House of M #5 Review

Writer: Brian Michael Bendis
Penciler: Oliver Coipel
Inker: Tim Townsend
Colorist: Frank D’Armata
Letterer: Chris Eliopoulos
Cover: Esad Ribic
Variant Cover: Mike McKone
Production: Tom Valente
Assistant Editors: Molly Lazer & Aubrey Sitterson
Associate Editor: Andy Schmidt
Editor: Tom Brevoort

Published by: Marvel Comics

A few weeks ago, I wrote about how I was waiting for this to become more than just another alternate-universe story. Now, I’m not sure it’s quite reached where I supposed I wanted it to, but the way this is written, I feel that the stakes have been risen enough to make a difference. Maybe it’s because more characters are coming to the realization that things are amiss that it feels more…realistic in a way.

The bulk of this issue is about many of the heroes that we know and love coming to terms with the fact that the world around them is, in fact, wrong. Their happy lives are simply a fraud. When Scott Summers finds out that his marriage with Emma Frost is not real, he sort of shrugs it off, like it doesn’t really matter, which in itself is maybe saying something about those two characters. Most of the other characters are accepting of the change. But the one who takes it the hardest is Peter Parker.

Now for many, Spider-man is the core of the Marvel Universe. He is who most people would say they identify with, and that’s due to a lot of things. The Peter Parker who we are all familiar with is the hard luck, nothing goes right Peter Parker. But the Peter Parker in House of M seemingly is someone who everything has gone right for. He has a great family, married his first love, and his beloved Aunt and Uncle are still a big part of his life. In short, he’s has everything he wants. And in one moment, thanks to Layla Miller (who we still don’t know much about), he learns his life is a lie and that his family is dead, or perhaps just doesn’t exist.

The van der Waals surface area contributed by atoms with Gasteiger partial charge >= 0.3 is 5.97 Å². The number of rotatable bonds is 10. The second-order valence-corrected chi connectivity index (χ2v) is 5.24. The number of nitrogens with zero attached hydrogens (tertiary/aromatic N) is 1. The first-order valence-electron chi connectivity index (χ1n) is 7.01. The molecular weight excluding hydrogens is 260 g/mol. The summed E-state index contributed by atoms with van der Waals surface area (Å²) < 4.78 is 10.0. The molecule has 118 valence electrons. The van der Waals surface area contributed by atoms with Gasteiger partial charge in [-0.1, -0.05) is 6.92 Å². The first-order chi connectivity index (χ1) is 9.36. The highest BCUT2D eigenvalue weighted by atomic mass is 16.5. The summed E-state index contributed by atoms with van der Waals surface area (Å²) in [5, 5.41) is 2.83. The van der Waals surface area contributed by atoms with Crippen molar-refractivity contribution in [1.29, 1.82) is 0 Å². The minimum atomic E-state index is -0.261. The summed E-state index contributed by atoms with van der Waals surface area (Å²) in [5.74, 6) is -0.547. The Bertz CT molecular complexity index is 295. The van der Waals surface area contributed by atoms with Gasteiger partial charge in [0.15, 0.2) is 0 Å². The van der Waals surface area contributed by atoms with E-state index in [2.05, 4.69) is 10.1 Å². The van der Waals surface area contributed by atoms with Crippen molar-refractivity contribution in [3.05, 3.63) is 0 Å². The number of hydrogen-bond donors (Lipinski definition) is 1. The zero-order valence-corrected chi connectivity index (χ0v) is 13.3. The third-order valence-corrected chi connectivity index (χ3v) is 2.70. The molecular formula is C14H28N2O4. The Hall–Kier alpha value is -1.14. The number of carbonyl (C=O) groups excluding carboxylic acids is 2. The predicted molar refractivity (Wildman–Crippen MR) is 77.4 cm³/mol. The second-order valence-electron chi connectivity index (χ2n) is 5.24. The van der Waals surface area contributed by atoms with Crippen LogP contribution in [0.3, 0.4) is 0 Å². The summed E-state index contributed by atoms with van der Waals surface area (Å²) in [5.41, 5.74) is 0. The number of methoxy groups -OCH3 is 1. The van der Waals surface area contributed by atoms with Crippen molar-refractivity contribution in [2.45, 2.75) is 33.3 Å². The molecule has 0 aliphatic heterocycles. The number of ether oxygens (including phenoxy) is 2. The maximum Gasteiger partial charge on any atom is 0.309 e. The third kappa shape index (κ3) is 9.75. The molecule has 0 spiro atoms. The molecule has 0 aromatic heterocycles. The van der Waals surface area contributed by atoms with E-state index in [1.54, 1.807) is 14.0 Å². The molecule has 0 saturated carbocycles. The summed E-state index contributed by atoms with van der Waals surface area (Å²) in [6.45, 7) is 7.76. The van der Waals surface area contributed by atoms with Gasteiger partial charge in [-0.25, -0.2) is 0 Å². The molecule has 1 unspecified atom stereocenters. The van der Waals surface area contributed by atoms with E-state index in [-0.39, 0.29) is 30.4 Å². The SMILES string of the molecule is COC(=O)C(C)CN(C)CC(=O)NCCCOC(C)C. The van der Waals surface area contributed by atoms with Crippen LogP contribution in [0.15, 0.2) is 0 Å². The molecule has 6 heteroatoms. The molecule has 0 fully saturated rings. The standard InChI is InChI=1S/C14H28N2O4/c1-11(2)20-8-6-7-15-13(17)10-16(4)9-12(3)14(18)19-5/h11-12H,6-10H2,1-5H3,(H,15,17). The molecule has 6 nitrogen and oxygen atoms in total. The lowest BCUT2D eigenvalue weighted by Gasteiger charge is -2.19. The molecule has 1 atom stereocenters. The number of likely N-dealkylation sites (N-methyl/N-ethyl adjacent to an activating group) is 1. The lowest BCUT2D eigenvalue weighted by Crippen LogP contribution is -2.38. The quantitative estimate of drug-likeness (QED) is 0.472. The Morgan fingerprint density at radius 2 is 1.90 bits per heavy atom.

How would you react?

Well, Peter Parker flips out. And it’s the most raw expression of emotions I’ve read in a while. And once again, just like that, we identify with Peter Parker. This is a remarkable scene, probably my favorite of the series thus far.

I’m still waiting for a little more from this series though. And it seems like the “final battle” will start next issue, so we’ll see where things go from there. But I’ll be honest with you, I’m liking this series more and more as it goes on. And a lot more than I thought I would.
The end to the issue isn’t really the jaw-dropping cliffhanger that it was supposed to be. I think most readers assumed the final page reveal long ago, simply due to the fact that we haven’t seen this character so far.

But still, it was an interesting way to end the issue.

Coipel has a lot of characters to work with, and he does a great job. As I’ve gotten more accustomed to his style, I’ve really enjoyed it more. And Bendis once again does his best work in the more character driven areas. The opening scene was very bizarre, yet it was brought home because of the humanity he gives the characters he writes.

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